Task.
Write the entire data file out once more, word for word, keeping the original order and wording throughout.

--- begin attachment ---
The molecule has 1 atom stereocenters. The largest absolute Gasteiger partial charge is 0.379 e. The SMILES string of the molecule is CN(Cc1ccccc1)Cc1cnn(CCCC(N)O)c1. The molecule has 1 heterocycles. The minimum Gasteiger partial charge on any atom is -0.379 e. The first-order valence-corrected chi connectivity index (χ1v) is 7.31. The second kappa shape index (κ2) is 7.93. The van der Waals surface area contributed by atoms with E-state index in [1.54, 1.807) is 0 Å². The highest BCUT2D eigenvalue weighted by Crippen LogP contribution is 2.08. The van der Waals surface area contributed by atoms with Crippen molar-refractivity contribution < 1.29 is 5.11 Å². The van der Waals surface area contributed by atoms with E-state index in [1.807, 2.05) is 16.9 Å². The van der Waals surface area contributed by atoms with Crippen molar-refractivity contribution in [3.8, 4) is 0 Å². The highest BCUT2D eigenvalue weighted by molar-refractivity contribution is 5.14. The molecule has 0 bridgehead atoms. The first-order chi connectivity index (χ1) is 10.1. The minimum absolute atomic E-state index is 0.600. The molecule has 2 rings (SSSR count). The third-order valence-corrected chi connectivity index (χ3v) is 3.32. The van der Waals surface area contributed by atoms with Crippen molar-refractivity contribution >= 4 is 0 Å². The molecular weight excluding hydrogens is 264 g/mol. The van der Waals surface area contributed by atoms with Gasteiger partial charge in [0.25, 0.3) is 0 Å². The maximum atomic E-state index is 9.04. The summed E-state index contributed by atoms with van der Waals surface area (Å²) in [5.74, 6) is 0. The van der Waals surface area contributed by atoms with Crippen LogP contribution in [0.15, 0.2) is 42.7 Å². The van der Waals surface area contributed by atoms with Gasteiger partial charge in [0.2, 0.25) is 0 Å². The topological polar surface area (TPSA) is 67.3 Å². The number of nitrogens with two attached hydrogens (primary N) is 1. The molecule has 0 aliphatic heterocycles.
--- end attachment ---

The molecule has 1 atom stereocenters. The largest absolute Gasteiger partial charge is 0.379 e. The SMILES string of the molecule is CN(Cc1ccccc1)Cc1cnn(CCCC(N)O)c1. The molecule has 1 heterocycles. The minimum Gasteiger partial charge on any atom is -0.379 e. The first-order valence-corrected chi connectivity index (χ1v) is 7.31. The second kappa shape index (κ2) is 7.93. The van der Waals surface area contributed by atoms with E-state index in [1.54, 1.807) is 0 Å². The highest BCUT2D eigenvalue weighted by Crippen LogP contribution is 2.08. The van der Waals surface area contributed by atoms with Crippen molar-refractivity contribution < 1.29 is 5.11 Å². The van der Waals surface area contributed by atoms with E-state index in [1.807, 2.05) is 16.9 Å². The van der Waals surface area contributed by atoms with Crippen molar-refractivity contribution in [3.8, 4) is 0 Å². The highest BCUT2D eigenvalue weighted by molar-refractivity contribution is 5.14. The molecule has 0 bridgehead atoms. The first-order chi connectivity index (χ1) is 10.1. The minimum absolute atomic E-state index is 0.600. The molecule has 2 rings (SSSR count). The third-order valence-corrected chi connectivity index (χ3v) is 3.32. The van der Waals surface area contributed by atoms with Crippen molar-refractivity contribution >= 4 is 0 Å². The molecular weight excluding hydrogens is 264 g/mol. The van der Waals surface area contributed by atoms with Gasteiger partial charge in [0.25, 0.3) is 0 Å². The maximum atomic E-state index is 9.04. The summed E-state index contributed by atoms with van der Waals surface area (Å²) in [5.74, 6) is 0. The van der Waals surface area contributed by atoms with Crippen LogP contribution in [0.15, 0.2) is 42.7 Å². The van der Waals surface area contributed by atoms with Gasteiger partial charge in [0.2, 0.25) is 0 Å². The topological polar surface area (TPSA) is 67.3 Å². The number of nitrogens with two attached hydrogens (primary N) is 1. The molecule has 0 aliphatic heterocycles.